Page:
Although Wyoming in 2009 is often reported to be the first case of water pollution due to fracking later documented by the EPA, the Times reported in 2011 that "a 1987 report to Congress by the Environmental Protection Agency that deals with waste from the exploration, development and production of oil, natural gas and geothermal energy ... states that hydraulic fracturing, also called fracking, can cause groundwater contamination. It cites as an example a case in which hydraulic fracturing fluids contaminated a water well in West Virginia. The report also describes the difficulties that sealed court settlements created for investigators." The report concluded that hydraulic fracturing fluids or gel used by Kaiser Exploration and Mining Company contaminated a well roughly 600 feet away on the property of James Parsons in Jackson County, West Virginia. The report contradicts prior statements by the oil and gas industry that there had never been a documented case of contamination, helping the industry avoid federal regulations.[5]

Treatment

Wastewater from fracking contains potentially toxic chemicals used in fracking fluid, as well as natural contaminants from deep underground, including total dissolved solids (e.g., salts, barium, strontium), organic pollutants (e.g., benzene, toluene) and normally occurring radioactive material (NORM) such as Radium 226.[1]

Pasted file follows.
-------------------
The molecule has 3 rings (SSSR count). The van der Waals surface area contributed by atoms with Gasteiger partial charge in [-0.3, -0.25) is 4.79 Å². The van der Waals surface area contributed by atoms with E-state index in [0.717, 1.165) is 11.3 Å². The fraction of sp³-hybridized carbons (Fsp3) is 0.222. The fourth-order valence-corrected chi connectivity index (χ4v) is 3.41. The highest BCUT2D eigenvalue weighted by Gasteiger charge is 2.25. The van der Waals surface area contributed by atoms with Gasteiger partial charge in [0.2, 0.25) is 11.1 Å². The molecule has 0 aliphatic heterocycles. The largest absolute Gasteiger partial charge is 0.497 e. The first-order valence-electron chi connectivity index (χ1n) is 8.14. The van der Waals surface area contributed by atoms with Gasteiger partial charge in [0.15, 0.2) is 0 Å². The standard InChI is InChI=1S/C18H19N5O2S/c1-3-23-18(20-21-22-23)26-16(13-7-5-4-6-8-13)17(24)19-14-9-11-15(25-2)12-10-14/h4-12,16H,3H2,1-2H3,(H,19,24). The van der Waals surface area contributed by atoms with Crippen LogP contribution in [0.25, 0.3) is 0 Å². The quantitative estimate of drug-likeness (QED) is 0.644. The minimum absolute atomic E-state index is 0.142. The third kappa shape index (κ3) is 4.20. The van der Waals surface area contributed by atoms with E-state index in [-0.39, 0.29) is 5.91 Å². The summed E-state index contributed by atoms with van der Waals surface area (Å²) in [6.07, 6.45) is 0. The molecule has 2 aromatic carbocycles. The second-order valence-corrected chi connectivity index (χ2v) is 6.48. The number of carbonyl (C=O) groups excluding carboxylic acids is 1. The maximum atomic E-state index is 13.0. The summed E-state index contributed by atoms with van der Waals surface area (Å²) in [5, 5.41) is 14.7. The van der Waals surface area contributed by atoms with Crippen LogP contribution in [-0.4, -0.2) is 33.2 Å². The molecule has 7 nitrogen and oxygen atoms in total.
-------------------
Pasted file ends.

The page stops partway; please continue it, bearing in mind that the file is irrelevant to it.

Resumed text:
To remove these chemicals and contaminants, all methods of wastewater management (including recycling, reuse, and injection into disposal wells) generally involve at least some form of treatment. Wastewater can be sent to publicly owned treatment works (POTWs) or to dedicated brine or industrial wastewater facilities, also called centralized waste treatment (CWT) facilities, which may also add coagulation and precipitation techniques to remove dissolved solids.[6]

Class II Injection Well
Class II Injection Well

Residuals

All treatment methods produce residuals—waste materials, mostly in solid, sludge, or liquid form, that remain after treatment. In the Marcellus region and elsewhere, solids and sludges are managed through conventional processes: land application or landfill, depending on their characteristics. The most common disposal option for concentrated brines from desalination is deep well injection; underground injection of wastewater is designed to isolate materials that could cause harm if released to the biosphere. An EPA risk analysis determined that injection via strictly regulated Class I hazardous waste wells is a safe and effective technology that presents a low risk to human health and the environment. Oil and gas wastes, however, are currently injected into Class II disposal wells, which are subject to fewer safety requirements and therefore pose a greater risk of contaminating groundwater and triggering earthquakes. Partial treatment of produced water, either prior to injection or at the injection well facility, is often used to reduce the likelihood of well clogging.[7]

Recycling